Newspaper Page Text
TOPEKA STATE JOXTEN AL, TUESDAY EVENING. DECEMBER 31, 1901.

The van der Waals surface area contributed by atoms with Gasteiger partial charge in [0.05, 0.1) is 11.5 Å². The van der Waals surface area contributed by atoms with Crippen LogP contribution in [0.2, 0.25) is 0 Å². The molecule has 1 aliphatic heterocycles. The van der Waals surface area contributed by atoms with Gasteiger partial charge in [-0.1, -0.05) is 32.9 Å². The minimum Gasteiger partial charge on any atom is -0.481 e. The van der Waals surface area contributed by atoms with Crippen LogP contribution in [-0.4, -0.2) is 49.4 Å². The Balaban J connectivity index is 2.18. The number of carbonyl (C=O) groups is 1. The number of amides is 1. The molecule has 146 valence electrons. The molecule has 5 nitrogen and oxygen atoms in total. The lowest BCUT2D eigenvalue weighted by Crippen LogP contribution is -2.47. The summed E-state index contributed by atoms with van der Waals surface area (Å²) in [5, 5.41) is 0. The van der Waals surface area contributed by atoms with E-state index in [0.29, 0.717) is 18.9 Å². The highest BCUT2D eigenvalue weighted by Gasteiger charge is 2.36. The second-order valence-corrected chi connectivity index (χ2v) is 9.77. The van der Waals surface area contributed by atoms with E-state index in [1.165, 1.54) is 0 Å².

For the benefit of those who wish to make New Year's calls the list of re ceiving parties is again given. At the Bishop's House. Bishop and Mrs. Millspaugh and Dean and Mrs. Kaye, will receive from 3 un til 10, assisted by Mrs. Samuel David son, Mrs. Wm. Henderson, Mrs. Harry Weaver of Kansas City, Mrs. Wilbur S. Chaney, Miss Hambleton, Miss Mary Hambleton and Miss Elvle Millspaugtu At the Home of Mrs. Thomas. - The following ladies will receive at the home of Mrs. Charles Thomas at 429 Harrison street from three until six: Mrs. Harold Chase, Mrs. W. J. Black. Mrs. Arthur Capper, Mrs. W. N. West, Mrs. Harry Ashby, Mrs. Eugene S. Quinton. Mrs. Walter Noble, Mrs. Her bert Armstrong, Mrs. Theodore Ham matt. Mrs. George Crawford and Mrs. C. B. Merriam. At Miss Crawford's. One of the inali receiving parties is to be at the home of Miss Edith Craw ford at 1201 Clay street. In the party will be: Miss Crawford, Miss Louise Kellam. Miss Anna Herbst, Miss Sue Herbst, Miss Katherine Fleishman, Miss Agnes Gunther, Miss Marcia Spivey and Miss Margaret Jones. A Small Party. Mrs. Eugene Hagan assisted by Miss Ella O'Connor of San Francisco, Miss Florence Rossington, Miss Virgiline Mulvane and Miss Susie Gay will re ceive at the Throop hotel from three until seven. At the. Executive Mansion. The board of directors of the T. W. C. A. and a number of their friends will receive at the executive mansion. The hours will be from 3 until 6. In the ev ening Mrs. Stanley will give a musicale for the young women of the association and their men friends, and she wishes the girls to consider themselves and their men friends invited for the even ing without further notice. The musi cal program me includes the names of the Ladies' Quartette, Mrs. J. W. Go ing, Miss Helen Thompson and Miss Helen McClintock. The receiving party will be composed of Mrs. F. W. Watson, Mrs. J. W. Go ing, Mrs. Alice Clugston, Mrs. J. B. Hayden, Mrs. Armin Fassler, Mrs. J. F Buck, Mrs. C. F. Spencer, Mrs. G. A. Huron, Mrs. C. E. iaswell, Mrs. Homer Bowman, Mrs. Mi D. Larimer, Mrs. Chas. King. Mrs. M. F. McKirahan, Mrs. J. C. McClintock,Mrs.L. D. Whitte more, Dr. Ida C. Barnes. Mrs. W. M. Forbes, Mrs. A. L. Williams, Mrs. Frank Jarrell, Mrs. H. O. Garvey, Mrs. W. A. Morton, Mrs. Fred lies, Mrs. Geo. Martin, Mrs. John Green, Mrs. William Lawton, Mrs. E. H. Anderson, Mrs. W. A. McCarter, Mrs. J. D. McFarland.Mrs. J. C. Mohler, Mrs. Paquin, Mrs. Chas. Holliday, Miss Fannie Cole, Miss Har riet Broad, Miss Alice Leggett, Miss Alice Davidson, Mrs. Willard Hall, Mrs. J. B. Larimer, Miss Leavitt, Miss Eliz abeth Davidson. Miss Mildred Scott. They will be assisted bv Miss Mar garet Weiss, Miss Loretta Strickler, Miss Eva Schley, Miss Beatrice Cron, Miss Grace Nettels, Miss Katherine Marlett. Miss Grace Marlett, Miss Ruth Campbell, Miss Winifred Wellcome.Miss Florence Wellcome, Miss Alice Chad wick. Miss Bessie Michaels, Miss Maude Barnes, Miss Pliley, Miss Simpson, Miss Hattie Coates, Miss Misner, Miss Nellie Goodrich, Miss Margaret Goodrich, Miss Jessie Adams. At the V. M. C A. The following ladies will receive at the Y. M. C. A. rooms from 2:20 until 6 p. m.: Mrs. Herbert Armstrong, Mrs. J. A. Augustus, Mrs. A. H. Bates, Mrs. Frank Bonebrake, Mrs. F. I. Bonebrake, Mrs. H. T. Chase, Mrs. J. D. Countermine, Mrs. H. P. Dillon, Mrs. Ben Davis, Mrs. Guilford Dudley, Mrs. T. F. Garver, Mrs. C. S. Gleed, Mrs. J. W. Gleed, Mrs. M. A. Hammatt, Mrs. N. F. Handy.Mrs. Jas. B. Hayden, Mrs. Geo. R. Hender son, Mrs. J. K. Hudson. Mrs. J. W. F. Hughes, Mrs. W. A. Johnston, Mrs. Del Keizer, Mrs. T. J. Kellam, Mrs. J. B. Larimer, Mrs. M. A. Low, Mrs. J. D. McFarland, Mrs. W. W. Mills. Mrs. J. E. Moon, Mrs. James Moore, Mrs. Joab Mulvane, Mrs. David Mulvane, Mrs. P. C. Noel, Mrs. G. M. Noble, Mrs. John Norton. Mrs. S. S. Ott, Mrs. C. H. Pen field, Mrs. E. S. Quinton. Mrs. A. B. Quinton, Mrs. A. D. Robbins, Mrs. A. A. Robinson, Mrs. J. L. Shellabarger, Mrs. C. M. Sheldon, Mrs. T. B. Sweet, Mrs. Jonathan Thomas. Mrs. A. H. Thompson, Mrs. E. W. Thompson, Mrs. W. A. L. Thompson, Mrs. J. A. Trout man, Mrs. Wm. Van Valkenburg, Mrs. Eugene Ware, Miss Gertrude Bauer, Miss Minna Bauer, Miss Ivah Davis, Miss Bessie Hayden, Miss Vera Low, Miss Lulu McKee, Miss Helen Moon, Miss Edna Morrow, Miss Bernice Ott, Miss Edith Ott, Miss Jean Parkhurst, Miss Metta Robinson, Miss Florence Rossington, Miss Sweet, Miss Mary Sweet, Miss Ada Taylor, Miss Mary Thompson, Miss Troutman, Miss Abby Ware, Miss Katheryn Welch, Miss Em ma White, Miss Sally Crosby, Kisa Kingman, Mrs. John D. Norton, Mrs. John F. Norton, Mrs. Earle Williams, Miss Rosamond Horton, Miss Kate Gunther, Miss Clough, Miss Myrtle Jet more, Miss Hazel Fassler, Miss Janette Lord, Miss Lucy Collinson, Mrs. David Calmer, Mrs. Walter Cust, Mrs. Husted, Mrs. W. T. Crosby, Mrs. J. P. Fritts, Miss Vida Ott and Miss Mamie Ott. At Mrs. Barret's. Mrs. Barret will receive from S until C at her home at 618 West street. She will be assisted by Miss Margaret Hus hln. Miss Grace Proudflt and Miss Al berta Johnson. A Pleasant Luncheon. Mlsa Gertrude Hankla, of Fort Scott, was the guest of honor at a delightful 1 o'clock luncheon given Monday by her grandmother, Mrs. Byron Roberts. The table decorations were carnations. The guests were: Miss Hazel Alul vane, Miss Dorothy Wilson. Miss Phil Reed, Miss Marian Thompson, Miss Hazel Grimes, Misa Hazel Kelly, Miss Hazel Howe, Miss Mary Dallas Gage, Miss Bessie Jett. Miss Mary Sutherland, Miss Gertrude Mulvane. Miss Marguerite Mills, Miss Clara Fleishman, Miss Mil dred Kepley, Miss Helen Sterne, Miss Eva Bailey, Miss Bessie Tincher, Miss Nellie Pounds. As Informal Affair. The "Four Four" card club gave a pleasant litle party Monday evening Et the home of Mrs. Edward Wuerth. The guests were the husbands of the mem bers. The rooms were prettily deco rated with Christmas greens. Late in the evening a dairlty luncheon was erred on the small tables. The evening was enjoyed by the fol lowing guests: Mr. and Mrs. B. H. Johnson, Mr. and Mrs. Roy Ritchie, Mr ad Mva. Wuerth. Mr. and Mrs. W. B. , Gatchel, Mr. and Mrs. E. B. Good, Mr. and Mrs. Clarence Smith, Mr, and Mrs. A. T. Lewis, Mr. and Mrs. Frank Smith, Mr. and Mrs. O. II. Kittle, Mr. and Mrs. Geo. Givens, Mr. and Mrs, N. J. Petre, Mr. and Mrs. Frank Blanch, Mr. and Mrs. W. C. Furgeson, Mr. and Mrs. C. R. Maunsell, Mr. and Mrs. W. E. Berry, Mr. and Mrs. A. J. Berry, Miss Edith Ott, Miss Alta Dennis, Mr Harry Beard and Mr. Chas. Bradley. . An Informal Affair. Monday afternoon Miss Bessie Miller gave or thimble party in honor of Miss Estelle Bolster. Refreshments were served at 6 o'clock on small tables. Those entertained were: Miss Estelle Bolster of Abilene, Miss Mabel Burris of Bart cm. Miss Alice Noble, Miss Theo. Bodwell, Miss Harriett Newby, Miss Catherine Bodwell, Miss Rose Zimmer man. Miss Arils Sibley, Miss Bertha Rowles. Notes and Personal Mention. , , Mr. and Mrs. Fred Cole wilt enter tain a family party this evenins at their home on Topeka avenue. Cards will be the amusement of the evening, and there will be about five tables. Mr. and Mrs. M. W. Van Valkenburg have returned from a visit in Kansas City with Mr. and Mrs. L. H. Palmer. Mr. C. C Baker returned Monday from a several weeks' visit in New York with his wife and daughter, who are spending the winter there. Miss Anna Marie Walsh' went to Kan sas City today to join a house party be ing given by the Misses Stokely. Mr. and Mrs. C. L. Short went to their future home in Chanute Saturday. Mr.. Adrian Sherman has returned from a several weeks' visit in Brooklyn and other eastern points. Mrs. Leslie, of Leavenworth, is tn To peka, the guest of Miss Elizabeth, Da vidson. Mrs. N. H. Loomis and son have re turned from Salina, where they have been visiting Mrs. Loomis' mother. Dr. Morton Snow, of Chicago, went to Lawrence Monday after a short visit with the family of Mr. DeWitte NeiliST Mr. and Mrs. S. R. Ritchie left Mon day for their home in Denver after a week's visit in Topeka with Dr. and Mrs. C. B. Reed. Misa Grace Otis Is spending a week with friends in Manhattan. Mr. and Mrs. W. R. Faikiner will en tertain at a family dinner party at the Blower house New Year's day. Miss Elizabeth LaBar returned Mon day from her home in Erie, Kas., where she spent Christmas. Mrs. Frank Vincent, of Kansas City, is in Topeka visiting her mother, Mrs. J. R. Hayes. Mr. and Mrs. George Stansfield will entertain half a dozen guests at dinner at the Blower house on New Year's. Miss Belle Hollinshead has returned from a visit at her home in Garnett. Mrs. A. F. Barry and -sons, Frank and Angus, returned to their home in Kan sas City today after a ten days' visit in Topeka with Mr. and Mrs. W. E. Barry and Mrs. Charles Lerrigo. Miss Josephine Shellabarger issued In vitations today for a party to be given Saturday evening, January 4, at her home on Harrison street. Mr. E. H. Heacock and Mr. A. J. Stout returned Monday from a short visit at Mr. Stout's home near Emporia. Miss Jessie Tipton has invited guests for a small dinner party New Year's at the Blower house. Mrs. Frank Vincent, of Kansas City, is to be the guest of honor, and the other guests will be Mrs. Celia Fordyce, Mrs. J. R. Hayes, Miss Daisy Hayes, Miss Mabel Hayes, Miss Myrtle Fordyce and Miss Lulu Fordyce. Judge Green has returned from a few days' visit irr Newton. Miss Mabel Dawson, of Pratt, Kas., is spending two weeks in Topeka, the guest of Mrs. Helen Ralston, at 307 West Seventh street. Prof. B. B. Smyth and son Gene are spending a short time in Iola. Mr. and Mrs. C. H. Pattison are the parents of a son, born Monday. Mr. Will MeCray has returned to his home in Yellville, Ark., after a few days' visit in Topeka with his uncle. Mr. D. O. MeCray and family. Mrs. Robert Leslie, of Kansas City, who is now visiting in Emporia, is ex pected in Topeka Thursday and will bi the guest of Mrs. T. G. Kennedy for a few days. Mr. Ralph T. Ogllvle left today for Oklahoma City after spending the past week in Topeka with his wife at the Spivey. Miss Lottie Atchison, of Leavenworth, who has been visiting her sister, Mrs. W. J. Black, has gone to Abilene for a short visit; she will return by way of Topeka. Miss Katherine Fleishman is enter taining the Progessive Grande club this afternoon at her home on Van Buren street. Miss Margaret Jones, who is home for the holidays, is the guest of honor. Mr. Charles French has returned from an extended stay in Farmer City, III. Mrs.Biddle Bushong and little daugh ter Ruth of Admire, Kan., are in the city the guests of Mrs. Bushong"s par ents, Mr. and Mrs. O. L. Garlinghouse. Mrs. William Smith, of Hiawatha, is in Topeka visiting her sister, Mrs. Chas. Havens and other relatives. Mr. and Mrs. Ernest Spotwood Rice and daughter Mildred left Monday for their home in Chicago after a short vis it in Topeka with Mrs. Rice's parents, Mr. and Mrs. J. M. West. Miss Lizzie Miller, of Kansas ' City, will spend New Year's in Topeka with Miss Hattie Sandstrom and Miss Ger trude Miller. Misses Gertrude and Jean Miller have returned from Kansas City where they spent Christmas with their sister, Mrs. Harry B. Stillman. Mrs. George Brucklacher and son Wilbur have returned to their home in Albuquerque, N. M.. after a three months' visit in Topeka with Mrs. Brucklacher's parents, Mr. and Mrs. R. E. Cowdrey. Harry Steinberg will give New Year's dancing matinee at 3 p. m.: also danoe in the evening at 8:30 p. m., in his hall in the Masonic building. Miss Pearl Clarkson, of Carthage, Mo., is the guest of Miss Maud Kimball of 1016 Polk street. NO PROFITS. Stormy Sleeting of Members of the Comedy Francaise. New York, Dec 31. The annual general meeting of the members of the Corned io Francaise, Just held, was a rather stormy one. according to a Paris cable to the Herald. The financial report drawn up by M. Silvian contains sharp attacks on the financial management of M. Claretie. which is declared to be deplorable and ruinous for the company. A lively discussion! followed between M. Claretie and several members. M. Cla retie defended himself, mentioning certain expanses for furnishing and particularly thr.nsiderable outlav for the staging of "Patrie," which cost 140.000 francs (J28.00U) for scenery and costumes. This outlay was compensated for by the splendid re ceipts from Sardou's drama, but there were no profits. Ultimately the members consented to sign the new budget of two million francs for the year 1902 on condi tion that M. Claretie formally undertakes not to exceed it without the company's authorization. The members have not, however, approved the accounts for 190L Card of Thanks. We desire to extend our thanks to our friends and neighbors, who so kindly assisted us during the illness and death f our beloved husband and father; also for the beautiful floral offerings. MRS. M. HUHN and FAMILY. LADDEROF FAME. One Plamondons Use Is Not Exactly That Kind. Topeka Hen Engaged to Appear at Midwinter Exposition. THEY ARE IN DEMAND. Hare Signed Contract For Three Years With Uingling. . Now Playing an Engagement in YaudeYille. Arthur S. Kane, commissioner of amusements of the Kansas Midwinter exposition, announces the engagement vof Charles and Louis Plamondon, re volving ladder artists, as one of the features for the entertainment of the patrons of the exposition. The Plamondons are at the head in their profession. Moreover, they are Topeka boys and their home is at 1114 Quincy street. - For three years the brothers have been doing their turn daily with the Ringling Bros.' circus, and they were seen in their startling and comio act here last season by from fifteen to twenty thousand people. ' Many of those who witnessed the performance did not know that the two brilliant per formers were Topeka boys, and that they spent as much time as possible each year at their home here. Not much time is given them for leisure, however. But every opportunity is quickly taken advantage of. An in cident in this connection serves to il lustrate. At the close of the last circus season, Charles, who attends to the business matters, made arrangements to go to Paris for a number of weeks' en gagement this winter. Louis agreed to the plans at first, but as the time drew near for them to cross the ocean he be gan to waver and finally absolutely re fused to go. Instead he came home to Topeka. His brother looked around for a time in an effort to secure some one who could go on with their act, but found only one man who could sub stitute. He, however, did not want to cross the ocean, and consequently the Plamondon brothers are doing turns over the vaudeville circuits on this side this winter. Their first contract with the Ringling circus was for three years. This con tract has been renewed for an addi tional three years. Theirs is a difficult act. Dressed as clowns, one as a Chinaman and the other as a Dutchman, they perform all sorts of antics on rings suspended from one end of a revolving ladder in mid air and a trapeze from the other end. They were among the organizers of the famous Puff club of the Ringling circus, a club somewhat exclusive, to which only the actor-folk of t?; organi zation belong. Today they begin an engagement at Omaha, lasting until January 18. Following the Omaha engagement they come to Topeka to play at the Midwinter exposition on the opening Charles and Louis Plamondon, Who Will Be Seen at the Mid-Win tor Exposition. " WHAT'LL MISS KNIGHT GET? 'Even If She Wins Breach of Promise Suit,". Says Duke of Manchester, "She Can Only Join the Band of Hope of My Other Creditors." . - '- . i ? 's'-$ ' ' 5 t- '::::' .. -. ' v ' " ' " ' , "V- Miss Portia Knight, the beautiful California actress, who is suing the Duke of Manchester, in London, for breach of promise, stands very little chance of obtaining any financial balm for her lacerated feelings, even if her eminent counsel succeeds in convincing the jury in favor of his client. The Duke of Manchester is over his head in debt, and as the Duke carelessly remarks, "she would have to join the band of hope of my other creditors, even if she won." day, January 20. The Topeka dates are January 20-22 and January 28-30. They next play a two weeks' engage ment in the Castle circuit at Chicago, beginning February 21. A week's en gagement at the Columbia, St. Louis, closes their winter's work. They report to Rlnglings at Chicago on April 1 for next season's circus work. They are advertised to appear under the names of Plamondon and Amando. 75 LAW SUITS. Wiped Out by a Consol!t!ition of Con- flicting Interests. Denver, Dec 31. Final' details have been arranged for the organisation of the United Rico Mines company with $3,600,000 capital, which will absorb the Enterprise, Rico, Aspen and all the other principal mines, mills and smelt ers in the Rico, Colo., district The total acreage included in the consolida tion is over 1,000. The company is a close corporation, and the amount of capitalization represents practically the market value of the properties in volved with the addition of a sum of cash paid into the treasury by the va rious interests for development. The majority'of the mines are silver prop erties. The following are "directors: David H. Moffatt, Albert B. Roeder and Walter Beall of Denver; Joseph L. Caven of the National Trust company of Philadelphia; William N. Coler, New York; Wm. M. McKelvy, Wm. Conway and James H. Lockhart, Pittsburg, Pa., and Samuel Newhouse of Utah. Mr. Mc Kelvey is president, Mr. Newhouse vice president. Mr. Moffatt second vice pres ident, Mr. Roeder secretary and treas urer and Messrs. Newhouse, Beall and Roeder the executive committee. As a result of the consolidation 75 suits involving various mining points in dispute between the various interests in the consolidation were today dis missed, in the f ederr ! court. CHARGES AGAINST MOOBE. Former Weather Service Man Has Trouble With the Chief. Washington, Dec SI. Former . Fore caster Dunn at New York has written a letter to Secretary Wilson making charges against Prof. Willis L. Moore, chief of the weather bureau. Mr. Dunn resigned from the weather service dur ing the Spanish-American war, and since then has made repeated efforts toward reinstatement in it. Mr. Moore has as repeatedly, declined to recom mend Mr. Dunn's reinstatement, be cause Mr. Dunn did not proceed to the West Indies during the Spanish war, and therefore Mr. Moore declares he (Dunn) has no claim for reinstatement now. The charges which Mr. Dunn has made, the latest of which have come to hand very recently, Mr. Moore said, were all based upon his refusal to rec ommend Mr. Dunn's reinstatement. Sybil Sanderson to Marry Again, New York, Dec. 31. A special to the Herald from Philadelphia says that Mme. Sybil Sanderson has just an nounced her engagement to Comte Henri de Fitzjames. The ceremony will take place In Paris some time late In January. Comte Henri de Fitzjames is an officer of cavalry in the French ter ritorial army. He is a son of Edouard Due de Fitzjames, the head of the sec ond or Frenof. branch of the Berwick family. POLICE JOTTINGS. Court Opened With Case of Joseph Etzel. It Also Closed With the Same Small Business. WENT OVER THE ROAD. Sheriff Cook Departs With Con tribution to Penitentiary. ' Erents of a Day With Topeka Peace Guardians. HE police court business on hand this morning con sisted of the dis position of one small case where in a youth named Joe Etzel and a colored ditto, mix ed things, and the colored youth whose name was Floyd Phillips, got the worst of the encou nter. Etzel was arrested last night and gave hfmH The rtnlored boy came around to testify this morning, and found that toe had made a serious mistake. It seems that Etzel was leaving Frisbee's chili house on Fourth street, and en countered Phillips who jostled the cargo of empty beer bottles carried by the white boy, and received a punch in the optic which Jarred him some. The offi cer, Parcells, closed the deal by arrest ing Etzel. In passing on this momen tous case the court decided that $5 each was the popular price. "Gee, but that's a crusher," declared Etzel. "Is it?" ralldly asked the court. "Well, I will just make it seven, I don't think that will be such a crusher." Phillips discreetly kept his face closed, and got off with the original fine. This was the only case tried. Police business has taken a serious slump. The year is in a fair way to close Quietly, and unless something is started tonight, there will be no session tomorrow. After this one small case was dis posed of, the congregation gathered around the official desk and listened to an able discourse by tfle court, entitled, "Poker Games I Have Met." The sub ject was brought up by the chief, who exhibited some of the spoils of war cap tured by himself and associates on re cent raids. Sheriff Cook and Humane Officer King took a trip to Lansing this morn ing with a choice assortment of peni tentiary candidates. The collection con sisted of Amos Brubaker, who is sched uled to remain five years for assisting to steal 16 hogs from A. Deitrleh; Mer ril Ottery, who burglarized D. Cap land's pawn shop, seven years; Lil.wife of the late lamented "Pie" Jordan, who got a home for two years by attempting to burn down the city jail while im prisoned there for petit larceny; Wm. Plue. who stole the clothes of a room mate and departed for foreign parts, one year of stripes; Walter Roberts, burglary and larceny, two years. He collected about $50 from the store of H. Dolman in North Topeka, and Bever ly Payne, who broke into a car of gro ceries, the property of the Symms Gro cery Co., finishes the list with two years. John North, the negro who forged the name of Mrs. Charles Blood Smith to an order for groceries, entered a plea of guilty when arraigned in the city court this morning, and received a fine of $25 and costs, amounting to $19.40 more. Being unable to meet the fine with a cash consideration, he will make good by spending 44 days on the county rock pile. REAL ESTATE TRANSFERS. The Vermont Savings and Investment company to J. H. Corbin,' $80, lots 23-25, Franklin avenue, McDonald's Grand View sub-division. The Vermont Savings and Investment company to Catharina Bendeler, $1,925, lot 123 and north half 136, Buchanan street. Hone's - addition. M. Peterson and wife to A. Dagg, Jr., and W.H.Dagg, $5,500, south half north east quarter 30-12-14 and northwest quarter 29-12-14. F. A. Heustis and wife to D. D. Dud ley, $800, lots 302 to 318 inclusive, Davis street, and 301 to 315 Burr street, West ern Land & Lot Co.'s addition and a tract on Burr street. See record. C. Hill and wife to Geo. Christmas, $1,350, lot 77 Jackson street. Wilton Savings Bank to S. Chase, $1, 800, lots 617-19 and 21 Buchanan street, block 4, M. & D. sub-division. A. A. Gibb and husband to Geo. Gricc, $1,260, lot 721 and north half 723 West street, M. & D. sub-division. Smallpox at Glen Elder. Beloit, Dec 31. The Call says: Dr. M. J. Lobdell has received a recent communication' from Drs. Borst and Spessard, assistant health officers at Glen Elder, saying that there are twen-tv-flve cases of smallpox in and about that place. The cases are real smallpox of the pitted kind, though in a mild form. Every case is carefully quaran tined. Shot His Arm Of Ironton, O., Dec. 31. Frank Wilson quarrelled with his father-in-law,Frank Monnlng, early today. Monning shot Wilson's right arm off with a shotgun. Wilson with his left hand drew a re volver and shot Monning through the heart, killing him instantly. Wilson was some hours in getting medical attention, and will die. To Whom It May Concern. I have this day withdrawn from mv association with the millinery business known as "The Emporium," and am no longer a member of the firm that has been operating under that name. MINNIE WARREN. Saw Death Near. "It often made my heart ache," writes L. C. Overstreet of Elgin, Tenn., "to hear my wife cough until it seemed her weak and sore lungs would collapse. Good doc tors said she was so far gone with con sumption that no medicine or earthly help could save her, but a friend recom mended Dr. King's New Discovery and oersistent use of this excellent medicine saved her life." It's absolutely guaran teed for coughs, colds, bronchitis, asthma and all throat and lung diseases. 50c and 51.00 at A. J. Arnold & Son's drug store, S21 North Kansas ave. Trial bottle free. Christmas and New Tear Holiday Hates via the Santa Fa. Fare and . one-third for the round trip. Points within 200 miles of To peka, tickets on sale Dec. 4, 25 and 31, and Jajn. 1, 1902, final limit return ing Jan. 2. A Happy and Prosperous New Year to You All. I J AUt4CM Hi 'ia.nll) m. i"y Cntlrm Bunding T OB Kmwtmmm raw OPEN NEW YEARS' UNTIL 12 O'CLOCK NOON 9 , jvtnii r sr a tmrr TUP a THH . 1EW CKAVVTUKU lllCrtiUlV 2 8:15 -TONIOIIT- GeSiec?acu'arSOn'" Double UNCLE TOM'S CABIN CO. ' A $5,000 productionthe 'Barnum of them all under the man agement of Mr. JJ Children 10c and 25c New Year's Matinee and Night, Jan, I Miss Gertrude Coghlan, Impersonating " Becky sharp," in the dramatization of Thackeray's , "Vanity Fair." Prices Sl. GO. $1.00. 75c. 50c, 25c Matinee Prices, 250, 600, 75c. $1.00. One Merry Night. J, Friday, January 3 The furiously funny Farce. A WISE MEMBER ILI An exceptional cast, including Miss Laura Evans, of TopeKa. Pricea-25o, 35o, 50?, 750. eata on aale Wednesday. 9 Saturday, Jan. 4th. Matinee and Night. THE WELCOME FAVORITE, J "Yon Yonson Presented by a Perfect Company of Players, Complete Scenic Environments, r Bewildering Mechanical Effects. A Laugh in Every Line, and the lines are close together. PRICES Matinee, 15c for Children. Adulta 25o and 35o. j JMigni zoo, ooa, ouo JS0RTI1 TOPEKA. lXeaTe Items for this column with Kim ball Printing Co., S12 North Kansas Ave.1 Smith Nichols, of Silver Lake, was a North side visitor yesterday. Jdharles Wynne has returned from a visit to his grandmother at Lyndon, Kansas. Blank books, office supplies, at James'. Kansas City and return, $2.67 via Santa Fe. T. M. James, Jr., agent. Mr. and Mrs. Shaw have returned to their home in Ottawa after a visit to Mrs. Frank Smith, of Monroe street. Miss Heloise Green went to Lawrence this afternoon, where she will be the gueet for two weeks of Mrs. F. Easter. Miss Lulu Dolman left yesterday for her home in Guthrie, Okla., after an extended visit to her sister, Mrs. E. IS. Miller, on Park street. Mr. John Chelander, who has been the guest of Mr. John Nystrom, of 1013 Jackson street, for several days, has gone to his home at Randolph, Kas. On New Tear's day there will be an all-day meeting at the Central Avenue Christian church. In the afternoon an election of officers for the ensuing year will be held. There will be a watch night meet ing, beginning at half past 9, tonight at the Kansas Avenue M. E. church. There will be a sermon by the pastor. Rev. J. A. Stavely. Mrs. Maud Foltz and baby, of Hoyt, have been the guests for the past two weeks of Mrs. Foltz's parents, on West Sixth street, and Mr. and Mrs. David Foltz, on Tyler street. The box social given last evening by Victor council No. 4, K. and L. of S., at their hall in the Barrett block, was well attended. The boxes all sold well, some bringing as much as a dollar. Mr. and Mrs. S. E. Post will arrive to morrow from Aurora, Mo., and be the guests of Mr. and Mrs. W. M. Costley, of 111S Van Buren street. Mr. Post is a member of the firm of Costley & Post. Mr. John Nystrom returned Saturday from Kansas City, Kas., where he spent Christmas visiting his son, Mr. Louis Nystrom and family. Mrs. Nystrom will continue her- visit In Kansas City for several days. Mrs. John French and daughter. Miss Martha French, of 1317 Quincy street, returned yesterday from Springfield, Mo., where they have been visiting Mr. I French, and from St. Louis, Mo., where they were the guests of Mrs. Frentn s daughter, Mrs. Bribach. Mrs. T. M. Foltz. of Tyler street, en tertained her Sunday school class of the Baptist church Saturday afternoon. Those present were: Effie Albright, Letta Altaian, Marie Stock, Maude Daub, Annie Ballard, Elsie Weigelt, Pearl Jennings, Beulah Hughes, Eilie Tracey and Cloa Darby. Mrs. Isabella McGaffin, of 1419 Central avenue, was very pleasantly surprised last Saturday evening by her relatives, nineteen in number, who came to help her celebrate her seventy-third birth day. Supper was served at 10 o'clock, and th? jruests left at a late hour, wish ing their hostess many happy returns of the day. IS PENITENT NOV. Atchison MarriedSMan Who De serted ills Family iteturns. Atchison, Dec. 31. The Globe says: Bob Brown, a merchant at Sugar and Bean lakes, who eloped six weeks ago with his sister-in-law. Miss Lizzie Cole man, and who left a wife and three children, and debts aggregating fully $2,500, returned yesterday. He has been arrested on a charge of obtaining $150 from Ben Saunders under false pre tenses, and at last accounts was en gaged In trying to obtain bond. Brown came back yesterday afternoon, he said, to take the consequences. He went to his wife, and said he wanted to take her and the children, and go away. It is understood that she de clined, whereupon Brown went to see his father, one of the oldest and most esteemed residents of the Bean lake neighborhood. Showing up again this morning, he was arrested on the Ben Saunders' complaint. Brown, who had borne a good reputation before going away, is so penitent that there is some sympathy for him. He refused to tell 8:15 THURSDAY, January 2. The Frawley Company presents Wil- Ham Gillette's great military play, "Secret Service." J The theatrical event of the season. Prices $1.00. 76c, 60c, 35e, 26c uu tou. 0 the whereabouts of Lizzie Coleman. Sometime after his disappearance. Brown sent back a picture of himself and Miss Coleman, taken together. He also sent a present and a dollar bill for his little girl. Just before Brown went away he sold a man $li0 worth of flour, which was paid for. The man only took a sack or two, as Brown said he could get the rest when it was wanted. The man jumped Brown about the deal this morning, and Brown tendered him $10 to settle mat ters. There is no evidence that he has any more money. A few days before he skipped out, toe bought a lot of flour on credit at an Atchison mill, and re tailed it for less than the mill price. Does Not Disappoint The New Discovery for Catarrh Seems to Possess Remarkable Merit A new catarrh cure has recently ap peared which so far as tested has been remarkably successful in curing all forms of catarrh, whether in the head. throat, bronchial tubes, or in stotnacM and liver. The remedy is in tablet form, pleas, ant and convenient to take and no spec ial secrecy is maintained as to what it contains, the tablet being a sclentiliu combination of Blood root. Red gum, and similar valuable and harmless an tiseptics. The safe and effective catarrh euro may be found at any drug store undea the name of Stuart's Catarrh Tablets. Whether the catarrh is located in thi nose, throat, bronchial tubes, or stom ach, the tablets seem to art with equal success, removing the stuffy feeling ir head and nose, clearing the mucous membrane of throat and trachea from catarrhal secretions, which cause the tickling, coughing, hawking and gau ging so annoying to every catarrh suf ferer. Nasal catarrh generally leads to ul ceration, in some cases to such an ex tent as to destroy the nose entirely an4 in many old cases of catarrh the bones' of the head become diseased. Nasal ca tarrh gradually extends to the throat and bronchial tubes and very often to the stomach, causing that very obsti nate trouble, catarrh of the stomach. Catarrh is a systemic poison, inher ent In the blood, and local washes, douches, salves, inhalers and sprays can have no effect on the real cause of the disease. An internal remedy which act upon the blood is the only rational treatment and Stuart's Catarrh Tab lets is the safest of all internal reme dies, as well as the most convenient and satisfactory from a medical stand point. Dr. Eaton recently stated that he hal successfully used Stuart's Catarrh Tab lets in old chronic cases, even where ulceration had extended so far as to destroy the septum of the nose. Hi says, "I am pleasantly surprised almost every day by the excellent results from Stuart's Catarrh Tablets. It Is remark able how effectually they remove the excessive secretion and bring about a healthy condition of the mucous mem branes of the nose, throat and .stom ach." All druggists sell complete treatment of the Tablets at 0 cents and a little book giving the symptoms and causes of the various forms of catarrh, will be mailed free by addressing F. A. Stuart Co.. Max shall, Micb. Mh O f